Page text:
Things You Need To Know About Divorce Law in Washington – Divorce can be a complex and emotionally challenging process, and understanding the laws that govern it is crucial. If you’re considering or going through a divorce in Washington, there are several key aspects you need to be aware of. From property division and child custody to spousal support and the legal requirements for filing, navigating the divorce law landscape in Washington requires knowledge and preparation.
In this article, Eastcoastlaws.com will explore the essential things you need to know about divorce law in Washington, providing you with valuable insights and guidance to help you make informed decisions during this difficult time.
Washington is a state with no-fault divorce. To get a divorce, neither side needs to demonstrate that the other did anything wrong. Simply stating that the marriage is irretrievably broken is sufficient for divorce. Unless the court also needs to enter a parenting plan and the information would assist the court in determining what is in the best interests of the children, evidence of domestic violence, mental health issues, or extramarital affairs is typically not taken into consideration by the court.
If you live in Washington State, if you are stationed there as a member of the armed forces, or if you are married to someone who is a resident of Washington State or a member of the armed forces stationed there, you may apply for divorce there. Before the court has the right to hear your case, you do not need to retain your residency for any amount of time.
The Petition for Divorce must be filed in Washington State 90 days before a final divorce decree may be entered, but most divorces take longer to complete than that.
Informal Family Law Trial (IFLT)
A new rule that permits parties to take part in an informal family law trial (IFLT) was recently adopted by Washington State. In an IFLT, witness testimony is offered in writing (with a few exceptions), evidence is given directly to the court, and the judge examines the parties to the divorce directly, preventing cross-examination of either party. The rules of evidence are relaxed in IFLTs, therefore hearsay evidence, which is often disregarded by courts, may be presented and taken into account by the court if it is pertinent to the family law matter being resolved.
According to Washington State law, in some divorce cases, the court may mandate spousal maintenance. The court takes into account the length of the marriage, the style of living during the marriage, each spouse’s age and health, as well as their financial capacity.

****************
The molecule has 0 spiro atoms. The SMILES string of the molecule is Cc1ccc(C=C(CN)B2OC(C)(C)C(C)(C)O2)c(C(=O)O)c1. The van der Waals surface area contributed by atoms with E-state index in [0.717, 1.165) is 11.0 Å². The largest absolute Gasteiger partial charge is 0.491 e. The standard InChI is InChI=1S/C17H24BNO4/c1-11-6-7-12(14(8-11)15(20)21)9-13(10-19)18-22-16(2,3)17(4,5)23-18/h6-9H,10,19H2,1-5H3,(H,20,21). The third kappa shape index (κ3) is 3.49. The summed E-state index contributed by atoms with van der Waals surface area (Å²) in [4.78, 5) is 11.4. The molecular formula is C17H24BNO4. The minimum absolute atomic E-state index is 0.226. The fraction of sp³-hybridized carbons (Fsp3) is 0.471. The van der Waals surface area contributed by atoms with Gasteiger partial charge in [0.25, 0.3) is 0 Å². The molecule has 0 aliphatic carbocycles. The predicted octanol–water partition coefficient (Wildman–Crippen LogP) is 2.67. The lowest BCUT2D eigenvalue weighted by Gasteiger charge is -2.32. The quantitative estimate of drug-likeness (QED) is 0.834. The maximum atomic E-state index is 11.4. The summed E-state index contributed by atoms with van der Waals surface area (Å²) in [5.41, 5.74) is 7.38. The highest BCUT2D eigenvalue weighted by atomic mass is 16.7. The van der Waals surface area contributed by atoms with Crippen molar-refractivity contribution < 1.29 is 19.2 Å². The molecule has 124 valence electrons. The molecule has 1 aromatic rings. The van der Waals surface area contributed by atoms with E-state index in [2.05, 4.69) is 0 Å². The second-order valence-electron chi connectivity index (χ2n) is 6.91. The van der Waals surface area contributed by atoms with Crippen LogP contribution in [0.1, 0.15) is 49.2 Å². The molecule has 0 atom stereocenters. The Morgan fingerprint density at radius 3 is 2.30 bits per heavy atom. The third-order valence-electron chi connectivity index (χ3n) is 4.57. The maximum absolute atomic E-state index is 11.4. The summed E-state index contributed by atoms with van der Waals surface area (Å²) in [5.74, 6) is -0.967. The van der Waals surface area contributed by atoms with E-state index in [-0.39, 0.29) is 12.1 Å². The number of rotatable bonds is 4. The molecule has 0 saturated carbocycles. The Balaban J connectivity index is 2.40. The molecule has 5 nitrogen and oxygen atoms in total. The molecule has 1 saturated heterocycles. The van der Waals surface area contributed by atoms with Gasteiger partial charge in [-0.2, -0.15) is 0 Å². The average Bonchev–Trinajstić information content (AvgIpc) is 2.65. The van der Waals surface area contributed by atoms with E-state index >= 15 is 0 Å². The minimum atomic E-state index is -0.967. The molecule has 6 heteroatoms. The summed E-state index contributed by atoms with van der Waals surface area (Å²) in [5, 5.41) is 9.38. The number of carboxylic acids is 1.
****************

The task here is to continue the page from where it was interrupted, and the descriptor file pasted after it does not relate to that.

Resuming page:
In Washington State, your divorce will not be decided by a jury. If your case proceeds to trial, the only person your attorney will submit evidence to is the judge. You should still expect your lawyer to call witnesses, write an opening and closing argument, and submit evidence exhibits to the judge for consideration.
Length Of Marriage
The length of the marriage significantly affects how a dissolution case turns out in the end. A “short-term marriage” is one where the marriage has lasted for no more than five years, according to Washington law. In a short-term marital divorce, the court works to fairly and equitably distribute the parties’ assets and put them back in the same financial situation as before the marriage.
You might have a medium-length marriage if you’ve been together for between five and fifteen years. The court aims to fairly and equitably distribute the marital estate in marriages of a medium length and to temporarily equalize the parties’ quality of living.
A long-term marriage is one that has lasted 25 years or longer. The goal of a fair and equitable asset division in a long-term marriage is to maintain a long-term or permanent level of living for both spouses.
Contributions made during the marriage are regarded as marital assets if one or both spouses contributed money to a retirement plan. The judge will split the retirement contributions in a fair and equitable manner, much like with property distributions. The retirement account manager cannot properly divide the accounts until the parties have filed a Qualified Domestic Relations Order (QDRO) with the court.
A parenting schedule that specifies how much time each parent spends with the children in their primary residence will be issued by the court, along with a child support order that will make sure that all of the children’s financial requirements are covered. In order to decide on a residential schedule that is in the child’s best interest, the judge will evaluate the evidence that has been given. Both parents are often given a sizable amount of residential time with the child, barring any restrictions like a history of domestic violence or substance addiction.
Division Of Property
Washington State law seeks to divide the assets and liabilities of the marriage in a fair and equitable manner. The judge has a lot of discretion to divide property in a divorce; “fair and equitable” does not always mean 50/50. Your attorney can help you advocate for a division of assets and liabilities that will set you up for success in the future.